It’s rare (outside of faire season) to leave the house more than twice a week. I do the domestic things- run errands and buy groceries and whatever. We have dinner with friends. We take mini camping trips to the mountains. But mostly my life is sewing and chickens and food, planning out dinners, and throwing the ball for the dog. My breaks from work are standing out in the yard, drenched in sunlight, thinking about next to nothing, drinking tea. All day I listen to music or books. I’ve listened to more books this year than I’ve read, because I have 8-10 hours a day of “reading.” If I have to work at night I watch a movie. I sometimes work long hours and often work weird hours (Sunday afternoons) and for nine weeks out of the year I’m hardly at home, but then I have Monday breakfasts and Saturday night late night singing and laughing and talking. In the off season I bake and can vegetables and figure out new and exciting ways to roast large hunks of meat. I love dinner parties. We make wine and piddle with new trellising techniques or building a second chicken house. Is this a job? Sure, if you feel the need to call it that. But for my part, I don’t differentiate between one part and the other, between where “work” starts and life takes its place. They are one and the same. Or can you hang out with your dog in your backyard while you’re at “work”?
4. The Most Awesome Job Ever
The only time I really feel like I’m at a “job” is on weekends at faire when the people show up. I have to wear certain clothes. I have to hide my cell phone. I have to work certain hours, and if I want to go hide in my room and take a break, I can’t. It’s the only time I sometimes feel a little constrained, but there’s a lot to make up for it.
One day this past season, a guy actually said to me, wow, you must have the worst job ever. He was being completely serious. At the time I was lacing his fairly attractive wife into a bodice. I just looked at him, and looked at his wife, and said, are you kidding? I mean, really. The only real “job” I have is to hang in our booth all day and help women get dressed. I get to make them really happy. Everyone that walks out of our store in an outfit suddenly feels great about themselves- confident, and gorgeous, and ready to have a really, really good time. And I helped them with that. Women who often don’t get to feel that way- can feel really good about themselves in garb. We actually have kind of a reputation for being the store that can fit all sizes (or nearly), and the store that will make you feel really comfortable about getting dressed up. And that’s my job! When I’m not helping someone get dressed, I get to talk to people, joke around, have a good time, people watch, and yes, I get to start drinking in the late afternoon as long as it doesn’t affect my ability to work. Oh yeah, and did I mention everyone around me is having a great time, so its kind of hard not to have a good time too? Really? Do you get to do this at your job?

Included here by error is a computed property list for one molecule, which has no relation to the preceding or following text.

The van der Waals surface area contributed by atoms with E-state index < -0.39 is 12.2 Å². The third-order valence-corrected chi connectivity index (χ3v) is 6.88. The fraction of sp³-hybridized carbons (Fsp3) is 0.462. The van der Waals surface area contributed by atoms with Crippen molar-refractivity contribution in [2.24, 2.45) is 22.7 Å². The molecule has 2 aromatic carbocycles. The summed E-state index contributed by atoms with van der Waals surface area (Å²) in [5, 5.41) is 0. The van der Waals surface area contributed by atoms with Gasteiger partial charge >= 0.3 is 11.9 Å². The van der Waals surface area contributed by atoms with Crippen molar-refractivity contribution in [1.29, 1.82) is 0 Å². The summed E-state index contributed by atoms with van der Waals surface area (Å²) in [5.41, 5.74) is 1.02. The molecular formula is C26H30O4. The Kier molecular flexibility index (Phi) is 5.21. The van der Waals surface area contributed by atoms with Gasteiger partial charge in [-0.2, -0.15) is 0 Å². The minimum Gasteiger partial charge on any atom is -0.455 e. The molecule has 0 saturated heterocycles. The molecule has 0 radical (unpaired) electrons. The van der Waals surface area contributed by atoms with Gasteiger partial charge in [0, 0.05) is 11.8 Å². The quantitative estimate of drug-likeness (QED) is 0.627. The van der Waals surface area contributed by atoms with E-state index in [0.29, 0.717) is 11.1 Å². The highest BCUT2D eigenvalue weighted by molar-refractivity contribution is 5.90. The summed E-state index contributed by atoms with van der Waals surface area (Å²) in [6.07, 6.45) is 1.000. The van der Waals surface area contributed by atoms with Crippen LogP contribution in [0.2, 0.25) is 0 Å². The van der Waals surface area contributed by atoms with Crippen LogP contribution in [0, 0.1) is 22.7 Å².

5. The Things I Don’t Have to Do
Be anywhere near a computer. Show up at particular times (except for those few weekends). Go to a staff meeting. Lie. Ask for money (ugh, non profits- over it). Beg for money. Pretend I give a shit about something, or am something that I am not, in hopes that someone will give me money. Deal with horrible nasty people who I hope will give me money. Tolerate assholes (except some occasional drunk people). Paperwork. Sit in an office. Go to staff meetings. Work when I’m sick, or sad, or otherwise not up for working (mostly). Pretend. I never have to pretend.
6. What I Actually DO
At the end of the day, I have produced something. Some days I get a little down about what I produce- I mean, it’s not like Renaissance costumes are really direly important to the future of the world. And certainly if the shit hits the fan they will be completely useless. But I am making something. I can measure tangible progress by the movement of big piles of fabric to hangers. I love finishing a garment. I love seeing all the clean, finished edges. I love the shapes. I love everything about it, and it gives me so much pleasure to see something hanging there, on the rack, something that I made, something that someone will wear. At my old jobs I never felt like I was accomplishing anything. Sure, we’d hold an event, people would come, and maybe there would be that occasional moment when someone would come up to me and say that something they heard had changed their perspective, but by and large, nothing changed. I worked for years and years and years thinking that what I was doing was going to change something. But it never happened. And I think I finally accepted that I was deluding myself, that I was never going to change anything organizing my safe little programs behind a desk.
I like to think I’m not deluding myself, now. I’m definitely not changing anything working in my pajamas in my sewing room. I’m not changing anything by living by example (which I used to tell myself was really a thing, ha), because either no one knows that this is what I do or they think I’m insane. The fact that I’m always broke probably doesn’t much help in promoting the lifestyle, either. But I’m doing this for selfish reasons. I wasn’t doing much to help the universe when I was dead to the world because I resented what I was doing so much. At least now I love what I’m doing. I can figure the part about saving the world later.